"We can't allow things that are inaccurate to stand." — The Word of Our Dan, February 19, 2008.

Tuesday, February 26, 2013

Redial denial

Premier Kathy Dunderdale, scrumming on  February 20, 2013:
You know something, we don’t spend our whole day sat around pressing redial, redial, redial, redial.
Mount Pearl MHA Steve Kent on On Point Radio, February 22, 2013:
I’m a busy MHA. I’m sure that Ms. Rogers and Mr. Joyce are quite busy as well. I’m very active in my district, I’m active in my department and government. I don’t have time to sit at a computer and try and figure out how to manipulate a poll. Do I participate? Absolutely. Do I encourage my caucus colleagues to participate? Absolutely. Do I encourage party supporters to participate? Of course I do, just like other parties would. But there’s no manipulation to it... My one staffer, my constituency assistant, is as busy as I am, and I’ve not witnessed any of that activity [poll-rigging efforts by staff] that you’ve referenced.
Other Mount Pearl MHA Paul Lane on On Point, February 24, 2013:
One of the things that’s been put out there is that there is this major effort put out there; I can tell you that, look, as a matter of routine, when there are polls of interest, I will certainly put it out there to my colleagues and so on, to make sure that we participate. But, you know, we’re way too busy. I can tell you as an MHA, I have way too much to do to be concentrating on polls day in, day out. And some people have put this, you know, I’ll call it spin, out there, that somehow I’m sat in my office, my colleagues are sat in their office all day, voting multiple times. That’s absolutely untrue.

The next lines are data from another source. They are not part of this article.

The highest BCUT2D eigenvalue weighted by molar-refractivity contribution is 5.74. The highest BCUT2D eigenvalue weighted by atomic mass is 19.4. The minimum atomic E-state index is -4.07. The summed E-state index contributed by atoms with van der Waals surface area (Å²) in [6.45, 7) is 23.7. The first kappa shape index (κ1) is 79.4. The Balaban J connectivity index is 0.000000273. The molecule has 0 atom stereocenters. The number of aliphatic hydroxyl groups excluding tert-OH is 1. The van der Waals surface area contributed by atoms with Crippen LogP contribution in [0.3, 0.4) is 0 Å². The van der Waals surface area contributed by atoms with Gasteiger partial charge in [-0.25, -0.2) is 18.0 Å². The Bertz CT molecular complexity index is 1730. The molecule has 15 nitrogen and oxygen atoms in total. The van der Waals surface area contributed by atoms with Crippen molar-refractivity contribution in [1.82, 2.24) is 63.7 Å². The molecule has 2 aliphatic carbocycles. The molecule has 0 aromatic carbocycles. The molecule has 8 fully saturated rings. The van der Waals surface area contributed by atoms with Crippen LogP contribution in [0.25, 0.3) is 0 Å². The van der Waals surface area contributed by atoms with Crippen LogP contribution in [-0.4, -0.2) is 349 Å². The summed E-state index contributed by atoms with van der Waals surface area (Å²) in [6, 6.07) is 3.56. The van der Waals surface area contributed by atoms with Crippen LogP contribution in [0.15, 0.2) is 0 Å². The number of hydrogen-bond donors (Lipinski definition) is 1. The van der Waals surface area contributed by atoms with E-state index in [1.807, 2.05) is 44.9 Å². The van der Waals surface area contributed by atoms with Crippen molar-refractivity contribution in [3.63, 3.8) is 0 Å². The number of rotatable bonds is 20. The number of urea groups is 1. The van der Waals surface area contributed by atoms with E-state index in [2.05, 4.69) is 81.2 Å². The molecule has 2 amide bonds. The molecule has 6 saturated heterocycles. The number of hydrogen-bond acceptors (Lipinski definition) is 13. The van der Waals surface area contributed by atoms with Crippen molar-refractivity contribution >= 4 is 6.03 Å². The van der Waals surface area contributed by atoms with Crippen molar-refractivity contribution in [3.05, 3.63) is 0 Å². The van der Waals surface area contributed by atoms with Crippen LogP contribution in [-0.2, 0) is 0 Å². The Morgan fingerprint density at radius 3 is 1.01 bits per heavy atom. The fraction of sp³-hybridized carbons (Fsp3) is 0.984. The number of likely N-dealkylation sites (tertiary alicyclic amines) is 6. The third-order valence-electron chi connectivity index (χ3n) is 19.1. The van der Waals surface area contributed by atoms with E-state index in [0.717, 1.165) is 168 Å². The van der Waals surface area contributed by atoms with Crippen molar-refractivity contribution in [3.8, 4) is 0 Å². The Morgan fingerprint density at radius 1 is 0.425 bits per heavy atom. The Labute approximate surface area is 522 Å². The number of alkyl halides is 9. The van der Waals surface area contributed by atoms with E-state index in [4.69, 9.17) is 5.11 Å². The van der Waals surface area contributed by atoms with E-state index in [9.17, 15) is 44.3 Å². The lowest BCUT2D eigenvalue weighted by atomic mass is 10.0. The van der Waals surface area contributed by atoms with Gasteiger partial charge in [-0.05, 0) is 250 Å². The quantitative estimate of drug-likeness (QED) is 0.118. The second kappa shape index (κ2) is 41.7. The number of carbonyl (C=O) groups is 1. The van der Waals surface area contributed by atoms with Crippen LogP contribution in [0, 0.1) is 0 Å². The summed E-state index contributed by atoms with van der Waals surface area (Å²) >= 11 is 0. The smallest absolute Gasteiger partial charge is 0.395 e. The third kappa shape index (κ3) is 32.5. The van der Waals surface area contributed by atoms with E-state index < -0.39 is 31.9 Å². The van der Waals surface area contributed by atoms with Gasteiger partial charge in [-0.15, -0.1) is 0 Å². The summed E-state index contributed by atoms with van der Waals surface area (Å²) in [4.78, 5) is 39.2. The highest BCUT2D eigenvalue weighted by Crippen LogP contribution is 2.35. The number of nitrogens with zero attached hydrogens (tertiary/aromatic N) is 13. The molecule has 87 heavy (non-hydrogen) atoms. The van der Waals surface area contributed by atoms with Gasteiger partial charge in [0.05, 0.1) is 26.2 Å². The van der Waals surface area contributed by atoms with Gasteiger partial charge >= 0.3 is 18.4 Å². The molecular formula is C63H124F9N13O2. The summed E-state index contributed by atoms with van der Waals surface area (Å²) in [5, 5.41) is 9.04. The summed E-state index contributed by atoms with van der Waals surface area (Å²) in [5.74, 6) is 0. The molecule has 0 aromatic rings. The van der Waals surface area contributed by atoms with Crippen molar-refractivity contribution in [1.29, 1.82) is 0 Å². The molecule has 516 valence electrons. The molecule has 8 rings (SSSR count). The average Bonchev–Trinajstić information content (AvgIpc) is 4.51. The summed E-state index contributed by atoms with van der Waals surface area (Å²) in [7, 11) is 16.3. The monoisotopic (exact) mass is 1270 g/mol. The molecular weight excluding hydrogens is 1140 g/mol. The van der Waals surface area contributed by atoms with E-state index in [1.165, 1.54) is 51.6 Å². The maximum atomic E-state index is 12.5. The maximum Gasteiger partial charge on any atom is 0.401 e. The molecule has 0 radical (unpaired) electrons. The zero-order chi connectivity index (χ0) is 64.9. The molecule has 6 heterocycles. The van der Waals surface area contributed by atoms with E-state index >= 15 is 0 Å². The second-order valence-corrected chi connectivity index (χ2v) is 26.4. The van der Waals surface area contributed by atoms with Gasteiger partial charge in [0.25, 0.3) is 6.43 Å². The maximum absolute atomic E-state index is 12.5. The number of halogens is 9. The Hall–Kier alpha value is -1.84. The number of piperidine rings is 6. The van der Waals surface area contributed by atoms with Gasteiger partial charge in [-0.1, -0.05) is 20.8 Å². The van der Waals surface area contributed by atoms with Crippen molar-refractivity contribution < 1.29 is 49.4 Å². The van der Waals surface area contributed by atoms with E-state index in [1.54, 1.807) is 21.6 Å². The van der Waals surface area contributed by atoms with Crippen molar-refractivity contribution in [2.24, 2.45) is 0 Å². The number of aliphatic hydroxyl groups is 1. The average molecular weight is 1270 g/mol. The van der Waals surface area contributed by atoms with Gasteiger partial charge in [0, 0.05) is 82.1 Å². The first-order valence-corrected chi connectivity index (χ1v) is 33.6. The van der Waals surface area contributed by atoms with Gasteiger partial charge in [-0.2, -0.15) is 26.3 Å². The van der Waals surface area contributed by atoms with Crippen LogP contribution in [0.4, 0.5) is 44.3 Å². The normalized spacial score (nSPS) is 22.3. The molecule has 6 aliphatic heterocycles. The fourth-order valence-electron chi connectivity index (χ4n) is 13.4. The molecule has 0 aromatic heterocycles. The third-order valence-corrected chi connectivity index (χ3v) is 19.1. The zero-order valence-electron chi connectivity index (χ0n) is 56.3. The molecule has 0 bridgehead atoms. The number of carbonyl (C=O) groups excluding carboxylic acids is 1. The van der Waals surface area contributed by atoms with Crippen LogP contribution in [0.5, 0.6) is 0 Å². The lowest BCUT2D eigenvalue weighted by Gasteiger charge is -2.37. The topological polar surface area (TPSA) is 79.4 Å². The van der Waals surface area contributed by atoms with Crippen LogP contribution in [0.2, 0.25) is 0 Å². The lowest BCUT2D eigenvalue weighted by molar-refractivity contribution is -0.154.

Former PC staffer Alex Marland and co-author, over two years ago:

Many respondents pointed out that VOCM questions concerning Premier Williams’ administration attract an exponential number of votes and that the results inevitably favour the governing party. Several bloggers have monitored the ‘juicing’ of results to support the Williams administration (Meeker, 2008; Whittle, 2008). Efforts are made to override server protections against repeat voting and bloggers provide instructions for doing so. One respondent provided us with tabular data of efforts to influence the outcome, which involved hundreds of automated repeat votes that were critical of Williams, and which almost instantly provoked an apparently automated response supporting the premier. This occurred only during the workday and not in the evening (one minister told us that party staff ‘go crazy’ clicking during the day).

Emphasis added.




Monday, February 25, 2013

Might as well go for soda

From the epic House of Assembly Hansard of December 18, 2012, during the Great Muskrat Falls Filibuster:
MR. EDMUNDS: Thank you, Mr. Speaker.
I attended a press release, Mr. Speaker; I think it was in November.
MR. KENNEDY: Did you get Grade 6?
MR. JOYCE: I am going to have a coke. I am going to have a glass of coke.
MR. KENNEDY: You didn't get Grade 6, did you?
MR. SPEAKER: Order, please!
MR. EDMUNDS: It was actually held at the Sheraton Hotel downtown here in St. John's.
MR. KENNEDY: You are a fool.
MR. JOYCE: Have a glass of coke; come on.
MR. EDMUNDS: I heard the President of the Nunatsiavut Government, Mr. Speaker –
MR. JOYCE: Mr. Speaker, did you hear that?
MR. EDMUNDS: - along with the First Minister, talk about how the rights of Aboriginal people, specifically –
MR. JOYCE: Have a glass of coke; come on.
MR. KENNEDY: You are a fool.
MR. JOYCE: A point of order, Mr. Speaker.
Mr. Speaker, I ask that the member withdraw singing out: You are a fool. I am sure that the Speaker heard it himself. If not, I ask that you check Hansard and I ask that he withdraw the remarks. I am sure the Speaker heard it, because the Speaker asked the member to stay quiet on several occasions.
I ask the Speaker to make a ruling because this is not the place to be getting on with that childish behaviour,Mr. Speaker, and I ask that the member withdraw the remarks.